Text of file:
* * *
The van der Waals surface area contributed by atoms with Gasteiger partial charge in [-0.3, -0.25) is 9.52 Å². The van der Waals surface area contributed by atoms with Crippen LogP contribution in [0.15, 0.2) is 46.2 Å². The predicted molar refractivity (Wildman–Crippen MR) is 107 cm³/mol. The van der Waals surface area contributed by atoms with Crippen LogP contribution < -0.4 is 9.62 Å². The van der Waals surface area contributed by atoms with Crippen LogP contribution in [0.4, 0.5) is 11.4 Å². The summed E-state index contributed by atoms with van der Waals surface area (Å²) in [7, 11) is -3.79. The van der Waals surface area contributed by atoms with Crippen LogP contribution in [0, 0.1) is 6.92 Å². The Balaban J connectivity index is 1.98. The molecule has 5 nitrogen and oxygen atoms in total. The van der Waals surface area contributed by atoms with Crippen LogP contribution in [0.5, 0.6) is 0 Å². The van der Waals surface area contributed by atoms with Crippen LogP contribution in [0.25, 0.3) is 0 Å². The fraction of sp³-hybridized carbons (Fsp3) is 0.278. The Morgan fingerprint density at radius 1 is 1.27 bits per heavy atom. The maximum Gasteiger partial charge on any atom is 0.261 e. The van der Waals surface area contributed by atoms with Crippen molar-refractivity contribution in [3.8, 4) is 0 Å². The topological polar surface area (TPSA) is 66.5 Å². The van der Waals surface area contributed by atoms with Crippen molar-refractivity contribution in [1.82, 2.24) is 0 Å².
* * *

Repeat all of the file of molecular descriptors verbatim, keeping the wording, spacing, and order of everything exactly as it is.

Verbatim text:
The van der Waals surface area contributed by atoms with Gasteiger partial charge in [-0.3, -0.25) is 9.52 Å². The van der Waals surface area contributed by atoms with Crippen LogP contribution in [0.15, 0.2) is 46.2 Å². The predicted molar refractivity (Wildman–Crippen MR) is 107 cm³/mol. The van der Waals surface area contributed by atoms with Crippen LogP contribution < -0.4 is 9.62 Å². The van der Waals surface area contributed by atoms with Crippen LogP contribution in [0.4, 0.5) is 11.4 Å². The summed E-state index contributed by atoms with van der Waals surface area (Å²) in [7, 11) is -3.79. The van der Waals surface area contributed by atoms with Crippen LogP contribution in [0, 0.1) is 6.92 Å². The Balaban J connectivity index is 1.98. The molecule has 5 nitrogen and oxygen atoms in total. The van der Waals surface area contributed by atoms with Crippen LogP contribution in [0.5, 0.6) is 0 Å². The van der Waals surface area contributed by atoms with Crippen LogP contribution in [0.25, 0.3) is 0 Å². The fraction of sp³-hybridized carbons (Fsp3) is 0.278. The Morgan fingerprint density at radius 1 is 1.27 bits per heavy atom. The maximum Gasteiger partial charge on any atom is 0.261 e. The van der Waals surface area contributed by atoms with Crippen molar-refractivity contribution in [3.8, 4) is 0 Å². The topological polar surface area (TPSA) is 66.5 Å². The van der Waals surface area contributed by atoms with Crippen molar-refractivity contribution in [1.82, 2.24) is 0 Å².